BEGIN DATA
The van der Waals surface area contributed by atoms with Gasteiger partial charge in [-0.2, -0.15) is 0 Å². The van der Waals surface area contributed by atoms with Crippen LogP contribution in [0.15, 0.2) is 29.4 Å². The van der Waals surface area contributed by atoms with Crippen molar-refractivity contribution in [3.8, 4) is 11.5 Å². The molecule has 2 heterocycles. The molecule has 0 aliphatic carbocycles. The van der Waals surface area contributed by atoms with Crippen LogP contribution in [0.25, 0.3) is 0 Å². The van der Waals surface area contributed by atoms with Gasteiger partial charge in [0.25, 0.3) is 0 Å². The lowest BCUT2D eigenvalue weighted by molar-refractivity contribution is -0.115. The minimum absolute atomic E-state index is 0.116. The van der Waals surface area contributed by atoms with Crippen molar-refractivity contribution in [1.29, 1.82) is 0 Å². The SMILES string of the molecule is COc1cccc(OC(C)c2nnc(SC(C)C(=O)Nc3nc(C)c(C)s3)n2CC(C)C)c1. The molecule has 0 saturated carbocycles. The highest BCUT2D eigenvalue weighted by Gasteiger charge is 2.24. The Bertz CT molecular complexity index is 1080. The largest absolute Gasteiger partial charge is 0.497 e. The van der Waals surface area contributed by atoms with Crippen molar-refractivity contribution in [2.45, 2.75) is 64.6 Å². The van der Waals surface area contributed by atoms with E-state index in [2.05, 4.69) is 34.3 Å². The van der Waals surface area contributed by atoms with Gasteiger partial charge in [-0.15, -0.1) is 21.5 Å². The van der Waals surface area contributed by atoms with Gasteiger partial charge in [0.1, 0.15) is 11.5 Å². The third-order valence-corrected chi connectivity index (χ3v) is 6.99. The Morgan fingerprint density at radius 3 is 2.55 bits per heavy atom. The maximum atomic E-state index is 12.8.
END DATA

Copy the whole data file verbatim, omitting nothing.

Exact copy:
The van der Waals surface area contributed by atoms with Gasteiger partial charge in [-0.2, -0.15) is 0 Å². The van der Waals surface area contributed by atoms with Crippen LogP contribution in [0.15, 0.2) is 29.4 Å². The van der Waals surface area contributed by atoms with Crippen molar-refractivity contribution in [3.8, 4) is 11.5 Å². The molecule has 2 heterocycles. The molecule has 0 aliphatic carbocycles. The van der Waals surface area contributed by atoms with Crippen LogP contribution in [0.25, 0.3) is 0 Å². The van der Waals surface area contributed by atoms with Gasteiger partial charge in [0.25, 0.3) is 0 Å². The lowest BCUT2D eigenvalue weighted by molar-refractivity contribution is -0.115. The minimum absolute atomic E-state index is 0.116. The van der Waals surface area contributed by atoms with Crippen molar-refractivity contribution in [1.29, 1.82) is 0 Å². The SMILES string of the molecule is COc1cccc(OC(C)c2nnc(SC(C)C(=O)Nc3nc(C)c(C)s3)n2CC(C)C)c1. The molecule has 0 saturated carbocycles. The highest BCUT2D eigenvalue weighted by Gasteiger charge is 2.24. The Bertz CT molecular complexity index is 1080. The largest absolute Gasteiger partial charge is 0.497 e. The van der Waals surface area contributed by atoms with Crippen molar-refractivity contribution in [2.45, 2.75) is 64.6 Å². The van der Waals surface area contributed by atoms with E-state index in [2.05, 4.69) is 34.3 Å². The van der Waals surface area contributed by atoms with Gasteiger partial charge in [-0.15, -0.1) is 21.5 Å². The van der Waals surface area contributed by atoms with Gasteiger partial charge in [0.1, 0.15) is 11.5 Å². The third-order valence-corrected chi connectivity index (χ3v) is 6.99. The Morgan fingerprint density at radius 3 is 2.55 bits per heavy atom. The maximum atomic E-state index is 12.8.